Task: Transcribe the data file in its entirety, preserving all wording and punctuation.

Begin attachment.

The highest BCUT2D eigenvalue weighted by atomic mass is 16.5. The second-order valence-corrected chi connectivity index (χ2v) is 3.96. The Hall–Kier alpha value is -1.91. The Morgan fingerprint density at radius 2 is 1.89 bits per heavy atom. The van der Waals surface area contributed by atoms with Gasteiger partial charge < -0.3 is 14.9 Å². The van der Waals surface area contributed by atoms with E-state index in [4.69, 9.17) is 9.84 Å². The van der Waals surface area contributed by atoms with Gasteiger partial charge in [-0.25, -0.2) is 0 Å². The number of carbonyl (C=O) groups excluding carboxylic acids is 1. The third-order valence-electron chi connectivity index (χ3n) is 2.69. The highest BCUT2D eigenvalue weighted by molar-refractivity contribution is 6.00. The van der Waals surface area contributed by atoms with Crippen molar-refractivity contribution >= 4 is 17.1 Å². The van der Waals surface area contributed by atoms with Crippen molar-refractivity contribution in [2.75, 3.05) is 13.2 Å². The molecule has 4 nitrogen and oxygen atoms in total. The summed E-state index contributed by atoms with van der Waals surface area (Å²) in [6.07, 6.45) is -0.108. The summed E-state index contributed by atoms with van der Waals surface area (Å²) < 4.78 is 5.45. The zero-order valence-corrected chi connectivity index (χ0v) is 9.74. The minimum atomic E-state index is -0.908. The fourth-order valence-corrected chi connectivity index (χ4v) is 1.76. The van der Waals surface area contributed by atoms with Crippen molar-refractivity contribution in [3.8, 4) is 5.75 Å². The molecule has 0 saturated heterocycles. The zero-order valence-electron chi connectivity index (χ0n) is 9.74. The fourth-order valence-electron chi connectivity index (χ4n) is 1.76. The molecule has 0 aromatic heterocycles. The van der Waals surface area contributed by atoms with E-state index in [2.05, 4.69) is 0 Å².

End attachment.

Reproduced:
The highest BCUT2D eigenvalue weighted by atomic mass is 16.5. The second-order valence-corrected chi connectivity index (χ2v) is 3.96. The Hall–Kier alpha value is -1.91. The Morgan fingerprint density at radius 2 is 1.89 bits per heavy atom. The van der Waals surface area contributed by atoms with Gasteiger partial charge < -0.3 is 14.9 Å². The van der Waals surface area contributed by atoms with E-state index in [4.69, 9.17) is 9.84 Å². The van der Waals surface area contributed by atoms with Gasteiger partial charge in [-0.25, -0.2) is 0 Å². The number of carbonyl (C=O) groups excluding carboxylic acids is 1. The third-order valence-electron chi connectivity index (χ3n) is 2.69. The highest BCUT2D eigenvalue weighted by molar-refractivity contribution is 6.00. The van der Waals surface area contributed by atoms with Crippen molar-refractivity contribution >= 4 is 17.1 Å². The van der Waals surface area contributed by atoms with Crippen molar-refractivity contribution in [2.75, 3.05) is 13.2 Å². The molecule has 4 nitrogen and oxygen atoms in total. The summed E-state index contributed by atoms with van der Waals surface area (Å²) in [6.07, 6.45) is -0.108. The summed E-state index contributed by atoms with van der Waals surface area (Å²) < 4.78 is 5.45. The zero-order valence-corrected chi connectivity index (χ0v) is 9.74. The minimum atomic E-state index is -0.908. The fourth-order valence-corrected chi connectivity index (χ4v) is 1.76. The van der Waals surface area contributed by atoms with Crippen molar-refractivity contribution in [3.8, 4) is 5.75 Å². The molecule has 0 saturated heterocycles. The zero-order valence-electron chi connectivity index (χ0n) is 9.74. The fourth-order valence-electron chi connectivity index (χ4n) is 1.76. The molecule has 0 aromatic heterocycles. The van der Waals surface area contributed by atoms with E-state index in [2.05, 4.69) is 0 Å².